Rules versus Discretion
Under a discretionary regime the monetary authority makes no commitments about future money and prices. Then, if surprise inflation conveys economic benefits and if people form expectations rationally, it turns out that the equilibrium involves high and variable monetary growth and inflation. Moreover, since the high rate of inflation is anticipated there are no benefits from inflation surprises. The implementation of an enforced rule can lower the mean rate of inflation while delivering the same average amount of inflation surprises, namely zero. Using these results as a background, the paper discusses alternative monetary rules, including quantity versus price rules and a prescription for stablilizing nominal GNP. This discussion touches on the distinction between positive and normative economics, which leads to a pessimistic appraisal of the role for economists' policy advice.
|Date of creation:||Sep 1984|
|Date of revision:|
|Publication status:||published as Barro, Robert J. "Recent Developments in the Theory of Rules versus Discretion." Economic Journal, Supplement, (1985), pp. 23-37.|
|Contact details of provider:|| Postal: |
Web page: http://www.nber.org
More information through EDIRC
Please report citation or reference errors to , or , if you are the registered author of the cited work, log in to your RePEc Author Service profile, click on "citations" and make appropriate adjustments.:
- Robert J. Barro, 1983.
"Inflationary Finance under Discretion and Rules,"
Canadian Journal of Economics,
Canadian Economics Association, vol. 16(1), pages 1-16, February.
- Robert E. Lucas Jr. & Nancy L. Stokey, 1982.
"Optimal Fiscal and Monetary Policy in an Economy Without Capital,"
532, Northwestern University, Center for Mathematical Studies in Economics and Management Science.
- Lucas, Robert Jr. & Stokey, Nancy L., 1983. "Optimal fiscal and monetary policy in an economy without capital," Journal of Monetary Economics, Elsevier, vol. 12(1), pages 55-93.
- D. Backus & J. Driffil, 1998.
"Inflation and Reputation,"
Levine's Working Paper Archive
625, David K. Levine.
- David Kreps & Robert Wilson, 1999.
"Reputation and Imperfect Information,"
Levine's Working Paper Archive
238, David K. Levine.
- Robert L. Hetzel, 1984. "The formulation of monetary policy," Working Paper 84-02, Federal Reserve Bank of Richmond.
- Sargent, Thomas J & Wallace, Neil, 1975. ""Rational" Expectations, the Optimal Monetary Instrument, and the Optimal Money Supply Rule," Journal of Political Economy, University of Chicago Press, vol. 83(2), pages 241-54, April.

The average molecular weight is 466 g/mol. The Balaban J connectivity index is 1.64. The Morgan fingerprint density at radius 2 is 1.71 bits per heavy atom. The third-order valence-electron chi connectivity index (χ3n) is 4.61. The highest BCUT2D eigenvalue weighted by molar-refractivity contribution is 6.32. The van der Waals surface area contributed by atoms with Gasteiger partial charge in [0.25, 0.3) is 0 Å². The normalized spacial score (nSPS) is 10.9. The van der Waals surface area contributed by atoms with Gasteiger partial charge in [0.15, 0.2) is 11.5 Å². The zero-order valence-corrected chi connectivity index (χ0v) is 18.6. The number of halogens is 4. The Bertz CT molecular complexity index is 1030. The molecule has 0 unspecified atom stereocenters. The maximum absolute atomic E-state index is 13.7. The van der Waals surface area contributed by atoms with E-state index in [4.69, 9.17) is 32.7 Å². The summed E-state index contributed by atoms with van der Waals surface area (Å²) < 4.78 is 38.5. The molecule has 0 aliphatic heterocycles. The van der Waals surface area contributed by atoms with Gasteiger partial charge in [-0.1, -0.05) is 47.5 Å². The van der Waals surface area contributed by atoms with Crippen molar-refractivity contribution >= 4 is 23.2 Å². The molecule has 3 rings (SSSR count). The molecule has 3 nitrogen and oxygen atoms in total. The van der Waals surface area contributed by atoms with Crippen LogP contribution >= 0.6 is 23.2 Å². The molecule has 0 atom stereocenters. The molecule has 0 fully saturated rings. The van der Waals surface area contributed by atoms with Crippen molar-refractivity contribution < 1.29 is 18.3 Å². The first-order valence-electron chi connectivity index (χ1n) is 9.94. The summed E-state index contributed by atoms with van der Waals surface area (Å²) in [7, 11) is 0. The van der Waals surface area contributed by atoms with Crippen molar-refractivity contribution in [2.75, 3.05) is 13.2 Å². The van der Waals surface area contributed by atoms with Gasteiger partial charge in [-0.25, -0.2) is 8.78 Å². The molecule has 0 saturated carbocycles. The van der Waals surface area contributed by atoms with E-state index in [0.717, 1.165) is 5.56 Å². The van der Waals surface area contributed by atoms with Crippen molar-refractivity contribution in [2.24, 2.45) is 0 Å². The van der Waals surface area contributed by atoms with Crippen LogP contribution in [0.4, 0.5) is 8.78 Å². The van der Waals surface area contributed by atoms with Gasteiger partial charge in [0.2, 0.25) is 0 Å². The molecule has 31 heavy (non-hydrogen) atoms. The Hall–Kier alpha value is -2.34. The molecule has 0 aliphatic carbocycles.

- Weiss, Laurence, 1976. "The Desirability of Cheating Incentives and Randomness in the Optimal Income Tax," Journal of Political Economy, University of Chicago Press, vol. 84(6), pages 1343-52, December.
- Herschel I. Grossman, 1984. "Counterfactuals, Forecasts, and Choice-Theoretic Modelling of Policy," NBER Working Papers 1381, National Bureau of Economic Research, Inc.
- Kydland, Finn E & Prescott, Edward C, 1977. "Rules Rather Than Discretion: The Inconsistency of Optimal Plans," Journal of Political Economy, University of Chicago Press, vol. 85(3), pages 473-91, June.
- Bennett T. McCallum, 1984.
"Some Issues Concerning Interest Rate Pegging, Price Level Determinacy, and the Real Bills Doctrine,"
NBER Working Papers
1294, National Bureau of Economic Research, Inc.
- McCallum, Bennett T., 1986. "Some issues concerning interest rate pegging, price level determinacy, and the real bills doctrine," Journal of Monetary Economics, Elsevier, vol. 17(1), pages 135-160, January.
- Calvo, Guillermo A, 1978. "On the Time Consistency of Optimal Policy in a Monetary Economy," Econometrica, Econometric Society, vol. 46(6), pages 1411-28, November.
- Taylor, John B., 1985. "What would nominal GNP targetting do to the business cycle?," Carnegie-Rochester Conference Series on Public Policy, Elsevier, vol. 22(1), pages 61-84, January.
When requesting a correction, please mention this item's handle: RePEc:nbr:nberwo:1473. See general information about how to correct material in RePEc.
For technical questions regarding this item, or to correct its authors, title, abstract, bibliographic or download information, contact: ()
If references are entirely missing, you can add them using this form.